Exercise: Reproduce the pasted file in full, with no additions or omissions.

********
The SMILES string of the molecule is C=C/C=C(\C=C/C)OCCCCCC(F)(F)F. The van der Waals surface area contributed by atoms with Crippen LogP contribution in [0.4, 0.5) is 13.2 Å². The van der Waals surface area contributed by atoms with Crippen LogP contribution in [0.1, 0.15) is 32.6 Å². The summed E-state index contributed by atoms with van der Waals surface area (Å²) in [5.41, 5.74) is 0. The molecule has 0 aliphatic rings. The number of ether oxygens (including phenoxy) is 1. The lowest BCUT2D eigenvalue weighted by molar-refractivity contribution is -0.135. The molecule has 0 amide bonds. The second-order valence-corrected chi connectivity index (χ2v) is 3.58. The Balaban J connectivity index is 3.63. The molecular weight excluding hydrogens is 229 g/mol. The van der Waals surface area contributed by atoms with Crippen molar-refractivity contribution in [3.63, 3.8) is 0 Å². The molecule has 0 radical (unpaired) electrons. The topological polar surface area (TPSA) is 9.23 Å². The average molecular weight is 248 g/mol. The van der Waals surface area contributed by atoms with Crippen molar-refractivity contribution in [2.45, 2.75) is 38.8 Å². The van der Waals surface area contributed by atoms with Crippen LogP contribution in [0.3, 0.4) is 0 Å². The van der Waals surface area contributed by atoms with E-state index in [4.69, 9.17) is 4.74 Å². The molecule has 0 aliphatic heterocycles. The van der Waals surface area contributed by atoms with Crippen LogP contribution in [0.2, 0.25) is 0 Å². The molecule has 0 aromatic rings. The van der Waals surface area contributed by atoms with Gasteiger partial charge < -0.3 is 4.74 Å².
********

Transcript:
The SMILES string of the molecule is C=C/C=C(\C=C/C)OCCCCCC(F)(F)F. The van der Waals surface area contributed by atoms with Crippen LogP contribution in [0.4, 0.5) is 13.2 Å². The van der Waals surface area contributed by atoms with Crippen LogP contribution in [0.1, 0.15) is 32.6 Å². The summed E-state index contributed by atoms with van der Waals surface area (Å²) in [5.41, 5.74) is 0. The molecule has 0 aliphatic rings. The number of ether oxygens (including phenoxy) is 1. The lowest BCUT2D eigenvalue weighted by molar-refractivity contribution is -0.135. The molecule has 0 amide bonds. The second-order valence-corrected chi connectivity index (χ2v) is 3.58. The Balaban J connectivity index is 3.63. The molecular weight excluding hydrogens is 229 g/mol. The van der Waals surface area contributed by atoms with Crippen molar-refractivity contribution in [3.63, 3.8) is 0 Å². The molecule has 0 radical (unpaired) electrons. The topological polar surface area (TPSA) is 9.23 Å². The average molecular weight is 248 g/mol. The van der Waals surface area contributed by atoms with Crippen molar-refractivity contribution in [2.45, 2.75) is 38.8 Å². The van der Waals surface area contributed by atoms with Crippen LogP contribution in [0.3, 0.4) is 0 Å². The van der Waals surface area contributed by atoms with E-state index in [4.69, 9.17) is 4.74 Å². The molecule has 0 aliphatic heterocycles. The van der Waals surface area contributed by atoms with Crippen LogP contribution in [0.2, 0.25) is 0 Å². The molecule has 0 aromatic rings. The van der Waals surface area contributed by atoms with Gasteiger partial charge < -0.3 is 4.74 Å².